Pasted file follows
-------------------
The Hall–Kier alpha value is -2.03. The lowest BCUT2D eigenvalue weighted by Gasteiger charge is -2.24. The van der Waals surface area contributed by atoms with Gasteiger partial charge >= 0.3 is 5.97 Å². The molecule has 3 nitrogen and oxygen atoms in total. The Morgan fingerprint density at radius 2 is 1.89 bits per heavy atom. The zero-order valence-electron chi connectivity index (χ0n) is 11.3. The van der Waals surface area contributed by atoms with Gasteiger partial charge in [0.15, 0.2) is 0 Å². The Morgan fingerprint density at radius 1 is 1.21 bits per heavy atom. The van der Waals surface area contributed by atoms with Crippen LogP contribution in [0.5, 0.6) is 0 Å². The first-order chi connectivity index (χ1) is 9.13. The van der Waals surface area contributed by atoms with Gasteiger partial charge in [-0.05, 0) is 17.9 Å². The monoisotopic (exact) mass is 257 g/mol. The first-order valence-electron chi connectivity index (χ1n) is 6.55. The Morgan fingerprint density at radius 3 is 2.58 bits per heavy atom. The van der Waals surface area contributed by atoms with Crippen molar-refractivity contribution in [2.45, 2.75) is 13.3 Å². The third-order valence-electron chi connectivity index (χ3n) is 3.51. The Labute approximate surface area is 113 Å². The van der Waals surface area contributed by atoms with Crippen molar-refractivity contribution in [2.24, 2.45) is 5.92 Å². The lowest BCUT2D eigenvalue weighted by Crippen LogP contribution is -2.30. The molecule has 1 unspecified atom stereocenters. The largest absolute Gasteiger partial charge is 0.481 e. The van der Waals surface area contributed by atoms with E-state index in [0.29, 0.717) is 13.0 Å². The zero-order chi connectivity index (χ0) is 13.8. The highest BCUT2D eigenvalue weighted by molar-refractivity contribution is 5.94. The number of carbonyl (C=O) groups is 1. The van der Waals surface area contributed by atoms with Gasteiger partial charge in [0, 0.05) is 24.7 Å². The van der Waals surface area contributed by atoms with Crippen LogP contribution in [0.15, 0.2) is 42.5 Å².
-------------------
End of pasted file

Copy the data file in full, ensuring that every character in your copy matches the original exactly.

The Hall–Kier alpha value is -2.03. The lowest BCUT2D eigenvalue weighted by Gasteiger charge is -2.24. The van der Waals surface area contributed by atoms with Gasteiger partial charge >= 0.3 is 5.97 Å². The molecule has 3 nitrogen and oxygen atoms in total. The Morgan fingerprint density at radius 2 is 1.89 bits per heavy atom. The zero-order valence-electron chi connectivity index (χ0n) is 11.3. The van der Waals surface area contributed by atoms with Gasteiger partial charge in [0.15, 0.2) is 0 Å². The Morgan fingerprint density at radius 1 is 1.21 bits per heavy atom. The van der Waals surface area contributed by atoms with Crippen LogP contribution in [0.5, 0.6) is 0 Å². The first-order chi connectivity index (χ1) is 9.13. The van der Waals surface area contributed by atoms with Gasteiger partial charge in [-0.05, 0) is 17.9 Å². The monoisotopic (exact) mass is 257 g/mol. The first-order valence-electron chi connectivity index (χ1n) is 6.55. The Morgan fingerprint density at radius 3 is 2.58 bits per heavy atom. The van der Waals surface area contributed by atoms with Crippen molar-refractivity contribution in [2.45, 2.75) is 13.3 Å². The third-order valence-electron chi connectivity index (χ3n) is 3.51. The Labute approximate surface area is 113 Å². The van der Waals surface area contributed by atoms with Crippen molar-refractivity contribution in [2.24, 2.45) is 5.92 Å². The lowest BCUT2D eigenvalue weighted by Crippen LogP contribution is -2.30. The molecule has 1 unspecified atom stereocenters. The largest absolute Gasteiger partial charge is 0.481 e. The van der Waals surface area contributed by atoms with E-state index in [0.29, 0.717) is 13.0 Å². The zero-order chi connectivity index (χ0) is 13.8. The highest BCUT2D eigenvalue weighted by molar-refractivity contribution is 5.94. The number of carbonyl (C=O) groups is 1. The van der Waals surface area contributed by atoms with Gasteiger partial charge in [0, 0.05) is 24.7 Å². The van der Waals surface area contributed by atoms with Crippen LogP contribution in [0.15, 0.2) is 42.5 Å².